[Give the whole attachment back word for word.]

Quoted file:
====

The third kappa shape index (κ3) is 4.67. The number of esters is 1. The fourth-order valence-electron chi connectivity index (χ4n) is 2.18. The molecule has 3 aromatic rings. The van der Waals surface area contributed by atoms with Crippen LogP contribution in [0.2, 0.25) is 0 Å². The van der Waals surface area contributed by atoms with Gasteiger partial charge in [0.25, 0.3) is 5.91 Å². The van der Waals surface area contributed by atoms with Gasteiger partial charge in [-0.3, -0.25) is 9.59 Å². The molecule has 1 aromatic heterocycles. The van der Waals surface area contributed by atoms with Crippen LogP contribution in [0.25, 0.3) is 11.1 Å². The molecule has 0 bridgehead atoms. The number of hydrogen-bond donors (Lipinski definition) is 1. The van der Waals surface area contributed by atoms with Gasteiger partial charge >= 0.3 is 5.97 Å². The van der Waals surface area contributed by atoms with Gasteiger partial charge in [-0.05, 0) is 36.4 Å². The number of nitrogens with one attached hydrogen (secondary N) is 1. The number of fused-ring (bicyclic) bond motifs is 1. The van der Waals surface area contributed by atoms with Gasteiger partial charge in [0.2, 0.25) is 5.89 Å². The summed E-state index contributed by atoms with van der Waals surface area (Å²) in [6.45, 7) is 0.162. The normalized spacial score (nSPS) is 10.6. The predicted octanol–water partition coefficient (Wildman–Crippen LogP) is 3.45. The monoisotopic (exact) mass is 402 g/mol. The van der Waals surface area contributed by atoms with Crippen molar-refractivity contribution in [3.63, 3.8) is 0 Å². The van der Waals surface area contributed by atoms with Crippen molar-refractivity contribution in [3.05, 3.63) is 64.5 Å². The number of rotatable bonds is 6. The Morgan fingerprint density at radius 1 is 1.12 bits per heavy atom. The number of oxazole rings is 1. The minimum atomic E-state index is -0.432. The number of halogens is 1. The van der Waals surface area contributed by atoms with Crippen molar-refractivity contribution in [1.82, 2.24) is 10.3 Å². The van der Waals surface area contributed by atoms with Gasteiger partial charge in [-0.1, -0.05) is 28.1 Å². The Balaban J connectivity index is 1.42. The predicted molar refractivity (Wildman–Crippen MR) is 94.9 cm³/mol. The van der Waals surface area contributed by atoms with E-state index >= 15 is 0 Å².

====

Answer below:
The third kappa shape index (κ3) is 4.67. The number of esters is 1. The fourth-order valence-electron chi connectivity index (χ4n) is 2.18. The molecule has 3 aromatic rings. The van der Waals surface area contributed by atoms with Crippen LogP contribution in [0.2, 0.25) is 0 Å². The van der Waals surface area contributed by atoms with Gasteiger partial charge in [0.25, 0.3) is 5.91 Å². The van der Waals surface area contributed by atoms with Gasteiger partial charge in [-0.3, -0.25) is 9.59 Å². The molecule has 1 aromatic heterocycles. The van der Waals surface area contributed by atoms with Crippen LogP contribution in [0.25, 0.3) is 11.1 Å². The molecule has 0 bridgehead atoms. The number of hydrogen-bond donors (Lipinski definition) is 1. The van der Waals surface area contributed by atoms with Gasteiger partial charge >= 0.3 is 5.97 Å². The van der Waals surface area contributed by atoms with Gasteiger partial charge in [-0.05, 0) is 36.4 Å². The number of nitrogens with one attached hydrogen (secondary N) is 1. The number of fused-ring (bicyclic) bond motifs is 1. The van der Waals surface area contributed by atoms with Gasteiger partial charge in [0.2, 0.25) is 5.89 Å². The summed E-state index contributed by atoms with van der Waals surface area (Å²) in [6.45, 7) is 0.162. The normalized spacial score (nSPS) is 10.6. The predicted octanol–water partition coefficient (Wildman–Crippen LogP) is 3.45. The monoisotopic (exact) mass is 402 g/mol. The van der Waals surface area contributed by atoms with Crippen molar-refractivity contribution in [3.63, 3.8) is 0 Å². The van der Waals surface area contributed by atoms with Crippen molar-refractivity contribution in [3.05, 3.63) is 64.5 Å². The number of rotatable bonds is 6. The Morgan fingerprint density at radius 1 is 1.12 bits per heavy atom. The number of oxazole rings is 1. The minimum atomic E-state index is -0.432. The number of halogens is 1. The van der Waals surface area contributed by atoms with Crippen molar-refractivity contribution in [1.82, 2.24) is 10.3 Å². The van der Waals surface area contributed by atoms with Gasteiger partial charge in [-0.1, -0.05) is 28.1 Å². The Balaban J connectivity index is 1.42. The predicted molar refractivity (Wildman–Crippen MR) is 94.9 cm³/mol. The van der Waals surface area contributed by atoms with E-state index >= 15 is 0 Å².